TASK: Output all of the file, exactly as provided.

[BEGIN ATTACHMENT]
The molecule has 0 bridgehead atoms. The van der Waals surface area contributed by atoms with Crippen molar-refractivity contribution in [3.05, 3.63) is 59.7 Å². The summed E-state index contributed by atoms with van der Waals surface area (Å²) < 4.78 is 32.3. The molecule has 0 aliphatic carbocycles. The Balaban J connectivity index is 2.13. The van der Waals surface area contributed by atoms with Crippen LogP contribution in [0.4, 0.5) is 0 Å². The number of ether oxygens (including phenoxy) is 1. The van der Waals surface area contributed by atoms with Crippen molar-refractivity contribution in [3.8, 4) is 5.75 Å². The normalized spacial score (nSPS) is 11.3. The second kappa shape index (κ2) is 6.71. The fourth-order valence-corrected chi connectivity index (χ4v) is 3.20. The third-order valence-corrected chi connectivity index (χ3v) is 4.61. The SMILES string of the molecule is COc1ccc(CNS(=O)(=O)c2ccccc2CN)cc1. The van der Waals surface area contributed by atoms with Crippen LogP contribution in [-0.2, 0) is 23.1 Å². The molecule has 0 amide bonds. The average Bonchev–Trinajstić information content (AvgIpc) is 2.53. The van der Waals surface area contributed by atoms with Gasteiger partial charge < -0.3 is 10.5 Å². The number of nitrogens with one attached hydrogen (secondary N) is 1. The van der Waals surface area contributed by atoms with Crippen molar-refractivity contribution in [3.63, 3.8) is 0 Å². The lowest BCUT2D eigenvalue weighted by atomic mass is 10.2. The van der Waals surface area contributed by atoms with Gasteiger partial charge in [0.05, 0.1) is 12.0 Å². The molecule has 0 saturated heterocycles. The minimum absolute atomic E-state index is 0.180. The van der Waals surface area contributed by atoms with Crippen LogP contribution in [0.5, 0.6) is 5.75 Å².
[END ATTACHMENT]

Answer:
The molecule has 0 bridgehead atoms. The van der Waals surface area contributed by atoms with Crippen molar-refractivity contribution in [3.05, 3.63) is 59.7 Å². The summed E-state index contributed by atoms with van der Waals surface area (Å²) < 4.78 is 32.3. The molecule has 0 aliphatic carbocycles. The Balaban J connectivity index is 2.13. The van der Waals surface area contributed by atoms with Crippen LogP contribution in [0.4, 0.5) is 0 Å². The number of ether oxygens (including phenoxy) is 1. The van der Waals surface area contributed by atoms with Crippen molar-refractivity contribution in [3.8, 4) is 5.75 Å². The normalized spacial score (nSPS) is 11.3. The second kappa shape index (κ2) is 6.71. The fourth-order valence-corrected chi connectivity index (χ4v) is 3.20. The third-order valence-corrected chi connectivity index (χ3v) is 4.61. The SMILES string of the molecule is COc1ccc(CNS(=O)(=O)c2ccccc2CN)cc1. The van der Waals surface area contributed by atoms with Crippen LogP contribution in [-0.2, 0) is 23.1 Å². The molecule has 0 amide bonds. The average Bonchev–Trinajstić information content (AvgIpc) is 2.53. The van der Waals surface area contributed by atoms with Gasteiger partial charge < -0.3 is 10.5 Å². The number of nitrogens with one attached hydrogen (secondary N) is 1. The van der Waals surface area contributed by atoms with Crippen molar-refractivity contribution in [3.63, 3.8) is 0 Å². The lowest BCUT2D eigenvalue weighted by atomic mass is 10.2. The van der Waals surface area contributed by atoms with Gasteiger partial charge in [0.05, 0.1) is 12.0 Å². The molecule has 0 saturated heterocycles. The minimum absolute atomic E-state index is 0.180. The van der Waals surface area contributed by atoms with Crippen LogP contribution in [0.5, 0.6) is 5.75 Å².